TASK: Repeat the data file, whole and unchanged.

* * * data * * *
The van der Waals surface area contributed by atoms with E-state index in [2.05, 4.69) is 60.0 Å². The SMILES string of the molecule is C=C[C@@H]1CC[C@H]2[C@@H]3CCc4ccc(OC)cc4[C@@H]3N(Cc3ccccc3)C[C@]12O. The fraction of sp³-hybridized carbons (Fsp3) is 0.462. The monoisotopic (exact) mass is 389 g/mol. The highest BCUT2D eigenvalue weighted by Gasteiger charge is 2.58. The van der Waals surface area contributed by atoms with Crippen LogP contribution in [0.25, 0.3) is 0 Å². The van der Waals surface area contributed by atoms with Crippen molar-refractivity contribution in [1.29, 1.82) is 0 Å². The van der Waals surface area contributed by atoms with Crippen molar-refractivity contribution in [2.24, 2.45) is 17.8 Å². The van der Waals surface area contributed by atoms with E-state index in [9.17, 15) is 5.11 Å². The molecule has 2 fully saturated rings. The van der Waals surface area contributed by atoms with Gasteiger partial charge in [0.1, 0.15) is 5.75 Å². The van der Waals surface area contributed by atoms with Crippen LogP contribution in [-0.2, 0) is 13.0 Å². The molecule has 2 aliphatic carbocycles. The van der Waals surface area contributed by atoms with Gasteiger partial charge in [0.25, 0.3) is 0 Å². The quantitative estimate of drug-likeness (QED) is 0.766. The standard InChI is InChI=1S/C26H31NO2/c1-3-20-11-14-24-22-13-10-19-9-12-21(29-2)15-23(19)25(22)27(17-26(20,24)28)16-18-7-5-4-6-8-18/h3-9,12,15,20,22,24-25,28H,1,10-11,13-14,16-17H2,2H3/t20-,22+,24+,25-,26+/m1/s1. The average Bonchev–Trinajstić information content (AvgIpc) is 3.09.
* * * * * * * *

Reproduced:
The van der Waals surface area contributed by atoms with E-state index in [2.05, 4.69) is 60.0 Å². The SMILES string of the molecule is C=C[C@@H]1CC[C@H]2[C@@H]3CCc4ccc(OC)cc4[C@@H]3N(Cc3ccccc3)C[C@]12O. The fraction of sp³-hybridized carbons (Fsp3) is 0.462. The monoisotopic (exact) mass is 389 g/mol. The highest BCUT2D eigenvalue weighted by Gasteiger charge is 2.58. The van der Waals surface area contributed by atoms with Crippen LogP contribution in [0.25, 0.3) is 0 Å². The van der Waals surface area contributed by atoms with Crippen molar-refractivity contribution in [1.29, 1.82) is 0 Å². The van der Waals surface area contributed by atoms with Crippen molar-refractivity contribution in [2.24, 2.45) is 17.8 Å². The van der Waals surface area contributed by atoms with E-state index in [9.17, 15) is 5.11 Å². The molecule has 2 fully saturated rings. The van der Waals surface area contributed by atoms with Gasteiger partial charge in [0.1, 0.15) is 5.75 Å². The van der Waals surface area contributed by atoms with Crippen LogP contribution in [-0.2, 0) is 13.0 Å². The molecule has 2 aliphatic carbocycles. The van der Waals surface area contributed by atoms with Gasteiger partial charge in [0.25, 0.3) is 0 Å². The quantitative estimate of drug-likeness (QED) is 0.766. The standard InChI is InChI=1S/C26H31NO2/c1-3-20-11-14-24-22-13-10-19-9-12-21(29-2)15-23(19)25(22)27(17-26(20,24)28)16-18-7-5-4-6-8-18/h3-9,12,15,20,22,24-25,28H,1,10-11,13-14,16-17H2,2H3/t20-,22+,24+,25-,26+/m1/s1. The average Bonchev–Trinajstić information content (AvgIpc) is 3.09.